The following is the transcript from a recent interview with Jay Daughtry, author of the ChatterBachs blog. Jay is an association enthusiast and social media strategist that brings connections, innovation, and engagement to the Association world. I was honored to interview him in preparation for my first ever ASAE Annual Conference and Expo next week.
Sarah Lugo: What is your networking secret weapon for ASAE Annual 2013?
Jay Daughtry: Chocolate. Next question? Okay, seriously, I don’t know how much of a “secret” it is, but it’s social media. In my quest to be the most digitally connected man in the association world, I’ve realized just how powerful of a tool (that’s a lot friendlier term than “weapon”, don’t you think?) social media can be. Social media is the way to extend the conversation before, during, and after a conference. Many times people feel like they already know me because we’ve connected on Twitter, Facebook, LinkedIn, ASAE’s Collaborate, etc. They’re more open to meeting in person. It also works in reverse. Meeting someone at an event and then finding and connecting with them on social media platforms is a powerful way to stay in front of and communicate with them. There are two things that I’m amazed at: 1). How many people still talk about phones and email as if they’re the only ways to communicate. and 2). The number of people who use social media, but, in my opinion, use these tools incorrectly.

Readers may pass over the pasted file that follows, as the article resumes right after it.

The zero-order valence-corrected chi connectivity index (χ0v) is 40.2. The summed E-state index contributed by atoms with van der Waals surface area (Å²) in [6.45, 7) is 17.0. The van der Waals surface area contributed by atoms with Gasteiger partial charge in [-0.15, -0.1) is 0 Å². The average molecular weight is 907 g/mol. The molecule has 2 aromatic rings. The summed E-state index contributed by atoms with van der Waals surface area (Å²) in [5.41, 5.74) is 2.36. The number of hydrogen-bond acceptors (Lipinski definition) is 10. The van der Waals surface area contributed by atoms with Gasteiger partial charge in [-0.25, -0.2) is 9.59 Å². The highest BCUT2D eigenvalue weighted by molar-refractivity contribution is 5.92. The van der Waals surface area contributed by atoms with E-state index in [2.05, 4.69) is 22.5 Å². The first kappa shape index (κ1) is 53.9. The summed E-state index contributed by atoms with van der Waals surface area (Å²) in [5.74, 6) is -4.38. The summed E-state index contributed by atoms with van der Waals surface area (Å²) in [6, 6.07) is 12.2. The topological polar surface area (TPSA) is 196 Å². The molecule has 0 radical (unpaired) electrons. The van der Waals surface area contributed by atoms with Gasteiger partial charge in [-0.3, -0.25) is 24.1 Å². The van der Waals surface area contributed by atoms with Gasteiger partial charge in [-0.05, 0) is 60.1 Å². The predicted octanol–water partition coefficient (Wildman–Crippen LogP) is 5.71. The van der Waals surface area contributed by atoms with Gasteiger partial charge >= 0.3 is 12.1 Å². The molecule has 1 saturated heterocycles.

SL: What are some examples of using social media tools incorrectly?
JD: Always talking about your brand, your message, or your agenda. In other words, talking about yourself is one way to use social media incorrectly. Secondly, simply talking- and not listening – is another way to miss the point of social media. Social media channels should be for listening and engaging. Social media presents a tremendous way to connect more deeply and more authentically with your audience – customers, members, and employees.
SL: I always feel torn about what events to attend because there are so many great overlapping sessions, networking events, award ceremonies, etc. With so many great concurrent events going on how do you manage your time during the conference?
JD: First of all, I’m visiting the conference website almost daily in advance of the ASAE Annual to check the schedule, read session and event descriptions, and plan what I’ll attend. I’ll also download the conference app and customize/personalize my conference schedule that way. I find that it’s best to have 2-3 sessions selected for each time slot. I’ve seen rooms that are overcrowded, sessions that don’t match their descriptions, presentations that are boring, etc. Have a back up plan, and feel the freedom to walk out of a session. Sometimes I switch halfway through, regardless, just so I can see more than one I’m interested in. Leaving a session early doesn’t have to be a vote against a session necessarily. Also, make an effort to attend evening events. They’re really well done and are a great way to network in a more relaxed setting. The host city does an impressive job presenting unique venues. Do not go back to your hotel room before you’ve at least checked them out and met a few people. You’re investing your organization’s money and your time to attend the conference, get the most out of it you can.
SL: What have you seen in years past that are major conference “no-no’s?”